at which his mother made it known
that her son would learn to say “I am those”
and be so called.
When he took the youth-flower,
the flower of delight  with a golden crown
he dived into the River Alpheus
to visit Poseidon, of spacious right,
who was his grandfather and visit
Apollo, the Archer who guards Delos,
constructed by the gods and asked  for
the right to foster his people
under the sky at night.
His father’s answered words were clearly spoken
“get up , my son and backed by my voice
make your way to a land which all will own.”

IV
They arrived at the sheer outcrop
that the glorious son of Kronos held
Zeus gave Iamos a twice over worth of insight;
“ Listen to voice that cannot deceive
and when Herakles arrives,
the brave designer,
a pious scion of the sons of Alkaios,
to begin a celebration shared by many
for his father’s sake to order
the games that are greatest,
you will commission an augur
on the highest sanctuary of the Lord.

From that time onwards
the strain of the sons of Iamos
has won fame among the Hellenes.
Riches came alongside those sons.
They praise endeavour and pass by
on the track facing the eyes of all.
Every task concluded is their testimony.
The slander of jealous foes
always follows those who come in first
at the twelfth round,
while sacred charm
spills honour and splendour on them.
if truth could tell of those on your mother’s side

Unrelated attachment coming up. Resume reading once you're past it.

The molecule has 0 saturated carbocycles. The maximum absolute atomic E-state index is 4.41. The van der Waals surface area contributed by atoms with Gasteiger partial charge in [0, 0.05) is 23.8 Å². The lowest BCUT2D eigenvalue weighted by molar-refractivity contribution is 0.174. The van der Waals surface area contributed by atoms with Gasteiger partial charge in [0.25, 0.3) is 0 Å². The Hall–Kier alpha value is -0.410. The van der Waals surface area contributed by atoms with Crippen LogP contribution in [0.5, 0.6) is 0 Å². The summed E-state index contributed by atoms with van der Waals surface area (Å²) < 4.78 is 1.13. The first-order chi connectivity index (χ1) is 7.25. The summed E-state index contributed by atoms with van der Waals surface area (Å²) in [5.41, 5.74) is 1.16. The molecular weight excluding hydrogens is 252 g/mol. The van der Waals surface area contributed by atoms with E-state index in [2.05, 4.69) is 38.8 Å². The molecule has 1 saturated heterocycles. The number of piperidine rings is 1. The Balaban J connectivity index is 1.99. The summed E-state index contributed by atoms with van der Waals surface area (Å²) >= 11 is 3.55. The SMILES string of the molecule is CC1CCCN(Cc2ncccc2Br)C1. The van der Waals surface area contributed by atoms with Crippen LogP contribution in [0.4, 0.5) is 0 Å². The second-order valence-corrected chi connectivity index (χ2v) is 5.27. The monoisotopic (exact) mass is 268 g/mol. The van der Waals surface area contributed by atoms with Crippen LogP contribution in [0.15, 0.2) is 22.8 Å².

how they lived in the borders under Mount Kyllana,
and worshipped Hermes, the Gods’ courier
who rules the games and assigns the prizes
and praises the land of Arcadia with its valiant men.
Hagesias son of Sostratos, it is Hermes
with his father’s shrill thunder-crack
who leads fortune to act.
A stone sharpens my tongue
and at my will I am pulled to the daughter
of my river, the Ladon, of the town of Stymphalos
I am pulled towards Metopa, in flowering glamour.
V
And Theba, the horsewoman was her
daughter, she whose lovely waters I will swallow
when I lace my modelled, military song.
Now Aineas, leader of my choir,
rouse up your friends,
to crown Hera of the girls with acclamation.
Then let’s get down to basics,
have we done with the jeering
over “Boiotian pig,” that old taunt?
You can be trusted, we know that,
decoder of the muses with the lovely tresses,
tuned melting pot of deafening choruses.

Did I not tell you to think back to Syracuse,
and the place where Hieron rules
without a corrupt staff and fairness at heart.
called Ortygia. He cherishes Demeter
of the russet feet,
and for the solemnity of her daughter,
the girl with the white horse
and for the power of Zeus the Aitnean,
the Volcano.
The harps tuned to exquisite thrumming
and to singing songs know this man.
My the bidding prospect not strike his happiness.
but with the charm loved by man,
mayhe come and welcome home these singers of triumphs,
 as they travel from one dwelling to one more
from Stymphalos with its walls, as they leave
the mother of Arkadia and her healthy sheep..
It is a fine thing to drop two anchors
from a fast vessel these nights inwinter.
May the Lord give both families love and good  luck
God of the sea, Lord King,
give us a direct passage without strife,
spouse of Amphitria whose tholepin is gold,
and burst into a crop of fruit the flowers of my odes.

In the 4th century BC the whole stadium was moved to the East and slopes were

made on the sides for the spectators. Alexander the Great completed his father’s

building the Philippeion and competed himself during the games. He didn't win,

but proved to be a good loser.
The Romans conquered Greece in the 2nd century BC and they took many of

the treasures of Olympia with them. Sulla even tried to relocate the games to

Rome, but failed. Even so, the Olympic Games lost their importance and were

just held for show. During Augustus’ reign Olympia's status was enhanced again.